Hormone release by pituitary cell types is primarily regulated by stimulatory and inhibitory factors secreted by the hypothalamus. In turn, factors produced by the target organs controlled by the pituitary exert a feedback regulation on the corresponding pituitary cells. However, recent data indicate that, besides these factors, other mechanisms operate to finely tune pituitary function. These include both novel peripheral regulatory factors as well as intrinsic cellular elements. Regarding the first group, we will discuss our recent results on the interaction of adipocyte-derived adipokines involved in the regulation of metabolism and energy balance, with the pituitary. Thus, we have shown that adiponectin inhibits both basal GH and LH release as well as ghrelin-induced GH release and GnRH-stimulated LH secretion in rat pituitary cell cultures, wherein the adipokine also increases GHRH-R and ghrelin/GHS-R mRNA content while decreasing that of GnRH-R. We will also discuss the role played by the KISS1/KISS1R neuroendocrine system, which controls puberty and other reproductive functions, at the pituitary level. Specifically, our in vitro data using kisspeptin-10 (kp10) show that this peptide acts directly on pituitary somatotropes and gonadotropes to increase both free cytosolic Ca2+ and to stimulate modestly but significantly the release of GH and LH. Finally, we will consider the involvement of the different somatostatin receptors (sst1sst5) in the differential regulation of somatotropes by their classic inhibitor somatostatin and the somatostatin-related peptide cortistatin. We recently cloned two novel human and porcine truncated isoforms of sst5 (sst5B and sst5C) which are selectively activated by somatostatin (psst5B) or cortistatin (psst5C) and can interact with and functionally modulate full length sst5 and sst2. When viewed together, these data suggest that far from representing simple lineal models of regulation, pituitary cell types are controlled by complex multifactorial systems, comprising both intrinsic and peripheral factors, which will have to be uncovered in order to fully understand the precise regulation of the distinct pituitary cell types and, accordingly, their physiological role and pathological implications.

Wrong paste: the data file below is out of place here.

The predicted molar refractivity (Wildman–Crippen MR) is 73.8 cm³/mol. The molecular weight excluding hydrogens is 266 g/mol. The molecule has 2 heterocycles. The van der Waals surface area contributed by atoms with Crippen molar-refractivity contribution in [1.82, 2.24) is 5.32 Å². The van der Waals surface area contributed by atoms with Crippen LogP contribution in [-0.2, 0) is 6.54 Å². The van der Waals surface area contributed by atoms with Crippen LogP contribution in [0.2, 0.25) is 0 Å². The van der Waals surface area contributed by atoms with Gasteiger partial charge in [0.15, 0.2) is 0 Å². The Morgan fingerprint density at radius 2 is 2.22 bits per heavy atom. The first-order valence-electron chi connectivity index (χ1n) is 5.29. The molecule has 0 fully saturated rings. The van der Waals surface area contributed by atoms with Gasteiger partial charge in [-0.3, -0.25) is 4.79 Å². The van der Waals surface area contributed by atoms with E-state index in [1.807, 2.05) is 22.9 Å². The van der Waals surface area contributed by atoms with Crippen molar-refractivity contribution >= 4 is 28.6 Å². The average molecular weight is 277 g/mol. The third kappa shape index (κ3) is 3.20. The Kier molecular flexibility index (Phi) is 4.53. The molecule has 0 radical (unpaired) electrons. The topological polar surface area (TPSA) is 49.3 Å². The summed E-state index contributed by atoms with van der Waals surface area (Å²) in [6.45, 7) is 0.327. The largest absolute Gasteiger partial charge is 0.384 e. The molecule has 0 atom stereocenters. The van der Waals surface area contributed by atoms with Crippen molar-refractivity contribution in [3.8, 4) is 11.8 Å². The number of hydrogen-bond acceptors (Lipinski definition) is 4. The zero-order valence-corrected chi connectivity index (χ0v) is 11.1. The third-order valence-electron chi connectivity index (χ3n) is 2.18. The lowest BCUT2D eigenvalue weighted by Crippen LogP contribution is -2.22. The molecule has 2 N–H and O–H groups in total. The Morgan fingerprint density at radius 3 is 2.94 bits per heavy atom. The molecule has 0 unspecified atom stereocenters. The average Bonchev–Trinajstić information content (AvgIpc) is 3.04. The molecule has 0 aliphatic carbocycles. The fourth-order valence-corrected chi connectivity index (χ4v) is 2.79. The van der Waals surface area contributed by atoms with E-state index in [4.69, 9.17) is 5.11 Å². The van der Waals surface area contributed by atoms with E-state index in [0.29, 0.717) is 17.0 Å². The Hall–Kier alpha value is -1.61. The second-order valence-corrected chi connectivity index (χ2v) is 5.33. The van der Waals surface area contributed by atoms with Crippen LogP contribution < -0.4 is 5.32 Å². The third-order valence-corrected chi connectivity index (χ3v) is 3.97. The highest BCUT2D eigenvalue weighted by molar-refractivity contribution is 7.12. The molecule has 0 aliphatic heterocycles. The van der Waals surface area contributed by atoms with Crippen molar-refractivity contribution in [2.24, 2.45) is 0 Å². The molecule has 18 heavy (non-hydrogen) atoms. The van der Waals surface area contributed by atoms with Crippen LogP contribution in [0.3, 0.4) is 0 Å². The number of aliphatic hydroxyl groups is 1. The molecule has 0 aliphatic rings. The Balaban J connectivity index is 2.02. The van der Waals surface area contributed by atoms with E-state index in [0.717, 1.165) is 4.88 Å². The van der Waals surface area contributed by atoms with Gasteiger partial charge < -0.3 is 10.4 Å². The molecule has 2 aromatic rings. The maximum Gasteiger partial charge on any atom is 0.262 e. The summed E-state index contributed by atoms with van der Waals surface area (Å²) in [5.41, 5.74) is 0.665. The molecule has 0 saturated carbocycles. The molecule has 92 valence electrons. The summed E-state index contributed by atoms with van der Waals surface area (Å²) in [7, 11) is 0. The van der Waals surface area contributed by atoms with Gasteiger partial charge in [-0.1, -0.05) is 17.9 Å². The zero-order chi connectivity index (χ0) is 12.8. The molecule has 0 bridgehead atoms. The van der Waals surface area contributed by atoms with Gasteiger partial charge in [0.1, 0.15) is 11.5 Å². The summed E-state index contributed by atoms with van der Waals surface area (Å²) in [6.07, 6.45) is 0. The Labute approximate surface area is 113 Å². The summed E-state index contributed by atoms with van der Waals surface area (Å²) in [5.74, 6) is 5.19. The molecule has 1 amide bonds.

Support: BIO-139, P06-CTS-01705, and P07-CTS-3039-J.Andalucia, BFU2007-60180/BFI-MEC/FEDER, and CIBER Obesity&Nutrition-ISCIII. Spain.
25 - 29 Apr 2009
European Society of Endocrinology